BIGGEST UNDERSELL: Josh Collmenter
All we’ve heard since he broke into the league is that hitters will figure him and his funky delivery out, and when they do, Collmenter’s career is in trouble. Three years later, he’s still a very effective pitcher. The organization hasn’t pressed him into one of the higher-profile roles of starter or closer or even setup man, but perhaps they should. Right now, he fills the role of teammate willing to pitch in whenever he’s asked.
BIGGEST CONCERN: Tyler Skaggs
Skaggs is taking the month of September off to “clear his mind.” What seems to be troubling the 22-year-old is an issue that needs to be solved between now and 2014. The left-hander spent spring training competing with Patrick Corbin for the fifth and final rotation spot. Corbin won the job and ended up making the All-Star team. Skaggs had his ERA climb from 2.87 last year to 4.60 in 2013. He’s reportedly lost velocity, fastball command and confidence. The future of the organization was to be built around great young arms. Ian Kennedy is a Padre, Jarrod Parker is in Oakland, Trevor Bauer is in Cleveland, Daniel Hudson required a second Tommy John surgery this season, and now Skaggs needs to “clear his mind.” Uh-oh.
BEST MOVE OF 2013: Corbin over Randall Delgado for the fifth spot in the rotation — although, I still don’t understand why it took ’til the last day of spring training to make the call.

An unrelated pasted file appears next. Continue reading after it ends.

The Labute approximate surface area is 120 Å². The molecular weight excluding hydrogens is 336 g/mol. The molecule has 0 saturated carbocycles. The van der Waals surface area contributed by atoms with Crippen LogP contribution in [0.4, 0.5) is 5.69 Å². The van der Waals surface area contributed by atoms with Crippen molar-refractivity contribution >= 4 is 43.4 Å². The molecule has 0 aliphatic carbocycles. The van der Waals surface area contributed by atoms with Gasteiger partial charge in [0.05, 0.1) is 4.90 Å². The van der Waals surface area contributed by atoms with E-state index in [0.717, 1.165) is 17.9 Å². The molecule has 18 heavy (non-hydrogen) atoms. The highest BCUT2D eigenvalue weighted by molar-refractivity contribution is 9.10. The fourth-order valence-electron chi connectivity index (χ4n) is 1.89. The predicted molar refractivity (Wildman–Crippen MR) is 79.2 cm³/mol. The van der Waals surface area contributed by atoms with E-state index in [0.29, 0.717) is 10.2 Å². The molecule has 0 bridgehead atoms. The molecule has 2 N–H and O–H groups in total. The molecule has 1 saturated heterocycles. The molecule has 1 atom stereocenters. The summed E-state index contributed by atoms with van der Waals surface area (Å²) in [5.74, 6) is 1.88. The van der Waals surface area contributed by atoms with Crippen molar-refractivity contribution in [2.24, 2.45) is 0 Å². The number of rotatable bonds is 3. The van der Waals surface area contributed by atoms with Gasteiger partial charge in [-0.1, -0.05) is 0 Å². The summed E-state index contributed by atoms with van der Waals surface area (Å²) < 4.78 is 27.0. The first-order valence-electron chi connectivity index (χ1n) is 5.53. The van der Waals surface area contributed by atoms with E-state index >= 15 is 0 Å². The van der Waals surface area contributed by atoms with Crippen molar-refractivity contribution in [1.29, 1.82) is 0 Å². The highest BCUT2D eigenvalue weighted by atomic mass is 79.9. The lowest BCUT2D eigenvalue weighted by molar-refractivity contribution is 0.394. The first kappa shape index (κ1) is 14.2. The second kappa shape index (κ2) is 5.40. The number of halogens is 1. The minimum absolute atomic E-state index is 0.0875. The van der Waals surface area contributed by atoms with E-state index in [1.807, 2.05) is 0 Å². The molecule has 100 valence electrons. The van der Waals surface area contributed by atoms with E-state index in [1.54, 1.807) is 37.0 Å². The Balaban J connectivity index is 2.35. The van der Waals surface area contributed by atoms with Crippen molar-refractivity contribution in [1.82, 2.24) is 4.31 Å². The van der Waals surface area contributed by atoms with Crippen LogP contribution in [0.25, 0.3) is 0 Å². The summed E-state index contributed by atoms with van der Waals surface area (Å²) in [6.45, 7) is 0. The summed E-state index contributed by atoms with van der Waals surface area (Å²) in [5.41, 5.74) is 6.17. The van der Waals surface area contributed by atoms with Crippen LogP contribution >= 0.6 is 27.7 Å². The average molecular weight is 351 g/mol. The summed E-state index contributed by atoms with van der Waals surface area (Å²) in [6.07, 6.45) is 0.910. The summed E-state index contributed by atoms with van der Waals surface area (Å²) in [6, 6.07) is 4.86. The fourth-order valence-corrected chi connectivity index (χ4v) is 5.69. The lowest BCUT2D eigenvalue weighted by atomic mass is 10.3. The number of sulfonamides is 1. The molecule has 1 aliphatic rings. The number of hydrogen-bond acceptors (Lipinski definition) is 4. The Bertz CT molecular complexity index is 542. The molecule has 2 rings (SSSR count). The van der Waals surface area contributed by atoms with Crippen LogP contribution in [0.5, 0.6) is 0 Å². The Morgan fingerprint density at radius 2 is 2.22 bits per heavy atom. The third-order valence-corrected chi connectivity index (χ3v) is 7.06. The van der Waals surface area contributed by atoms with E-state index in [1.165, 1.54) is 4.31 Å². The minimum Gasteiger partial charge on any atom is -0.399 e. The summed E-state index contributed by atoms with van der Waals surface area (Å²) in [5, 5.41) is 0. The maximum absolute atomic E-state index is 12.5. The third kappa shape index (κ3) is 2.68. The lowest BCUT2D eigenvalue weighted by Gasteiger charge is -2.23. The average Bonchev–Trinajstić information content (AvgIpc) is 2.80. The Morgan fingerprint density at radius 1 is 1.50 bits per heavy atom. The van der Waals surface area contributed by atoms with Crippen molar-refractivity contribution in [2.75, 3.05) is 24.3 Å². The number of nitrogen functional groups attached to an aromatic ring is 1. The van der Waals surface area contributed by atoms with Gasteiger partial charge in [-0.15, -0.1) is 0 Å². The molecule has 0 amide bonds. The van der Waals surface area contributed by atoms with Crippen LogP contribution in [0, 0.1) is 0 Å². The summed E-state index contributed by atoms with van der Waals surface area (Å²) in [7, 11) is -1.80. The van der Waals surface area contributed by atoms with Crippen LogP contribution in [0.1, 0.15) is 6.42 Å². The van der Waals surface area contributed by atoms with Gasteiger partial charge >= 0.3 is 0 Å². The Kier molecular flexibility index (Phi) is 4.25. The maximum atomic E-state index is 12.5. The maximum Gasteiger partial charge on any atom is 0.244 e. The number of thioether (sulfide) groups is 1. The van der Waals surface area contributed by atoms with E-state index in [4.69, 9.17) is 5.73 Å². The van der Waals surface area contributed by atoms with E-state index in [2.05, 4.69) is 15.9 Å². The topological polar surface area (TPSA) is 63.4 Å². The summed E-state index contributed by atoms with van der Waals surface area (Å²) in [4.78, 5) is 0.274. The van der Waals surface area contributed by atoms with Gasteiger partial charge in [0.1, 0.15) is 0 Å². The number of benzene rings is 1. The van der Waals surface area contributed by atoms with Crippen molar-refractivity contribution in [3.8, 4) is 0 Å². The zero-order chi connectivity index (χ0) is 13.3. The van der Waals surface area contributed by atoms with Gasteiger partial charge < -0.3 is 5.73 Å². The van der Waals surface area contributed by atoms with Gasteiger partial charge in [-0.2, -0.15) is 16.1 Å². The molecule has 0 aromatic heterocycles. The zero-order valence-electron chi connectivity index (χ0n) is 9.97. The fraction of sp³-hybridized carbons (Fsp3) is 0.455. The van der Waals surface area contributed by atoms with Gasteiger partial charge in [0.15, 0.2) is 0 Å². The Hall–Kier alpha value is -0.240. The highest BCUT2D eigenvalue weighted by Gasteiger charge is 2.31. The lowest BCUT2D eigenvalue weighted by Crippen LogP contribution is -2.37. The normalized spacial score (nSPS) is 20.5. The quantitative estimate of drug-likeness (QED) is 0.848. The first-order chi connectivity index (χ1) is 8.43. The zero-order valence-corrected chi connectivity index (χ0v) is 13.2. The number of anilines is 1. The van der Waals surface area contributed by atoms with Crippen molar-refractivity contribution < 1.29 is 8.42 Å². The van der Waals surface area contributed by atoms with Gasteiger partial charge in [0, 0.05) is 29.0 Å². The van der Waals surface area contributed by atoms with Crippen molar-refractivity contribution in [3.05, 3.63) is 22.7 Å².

WORST MOVE OF 2013: Trading for Heath Bell
Even though the trade took place in 2012, committing $13 million over two years for a setup man bothers more than Bell’s waning abilities.
THE MOVE NOT TO MAKE FOR 2014: Long-term extension for Gerardo Parra.
I really like Parra. Frankly, I wonder why the D-backs have annually plugged him into a reserve role only to relent to his ability to play every day. However, those premature contracts I mentioned earlier? They’re meant for the Goldschmidts and Evan Longorias of the world, not the Gerardo Parras.
THE MOVE TOWERS WILL MAKE FOR 2014: Phil Hughes… to the bullpen
The man’s obsessed. Bullpen, bullpen, bullpen. So despite the desperate need for starting pitching and a power hitter to protect Goldy, you can bet the Diamondbacks’ GM will acquire more bullpen help for 2014. Phil Hughes is a free agent who seems to have lost his touch as a starter. But at only 27, maybe Towers can talk him into working out of the pen. If not Hughes, Joe Smith, Joaquin Benoit and Jesse Crain have KT written all over them as well.
PLAYER I’VE GIVEN UP ON: Trevor Cahill. Trade him.
PLAYER I EXPECT TO BOUNCE BACK IN 2014: David Hernandez
PLAYER WHO NEEDS TO WORRY ABOUT HIS OWN GAME RATHER THAN CONSTANTLY WORRYING ABOUT HOW OTHERS ARE PLAYING THE GAME: Miguel Montero
PLAYER WHO SETTLED DOWN AND PITCHED BETTER THAN ANYONE HAS ACKNOWLEDGED: J.J. Putz has a 2.48 ERA for the season, and has allowed only two earned runs in the second half of the season.
BIGGEST DISAPPEARING ACT: Jason Kubel. Five home runs and 32 RBI? What happened there?
BEST REAPPEARING ACT: Martin Prado. After struggling in the first half, the veteran has 47 second-half RBI.
MY 2013 PRESEASON PREDICTION: 2nd
2013 FINISH: 2nd
MY EARLY 2014 PREDICTION: 4th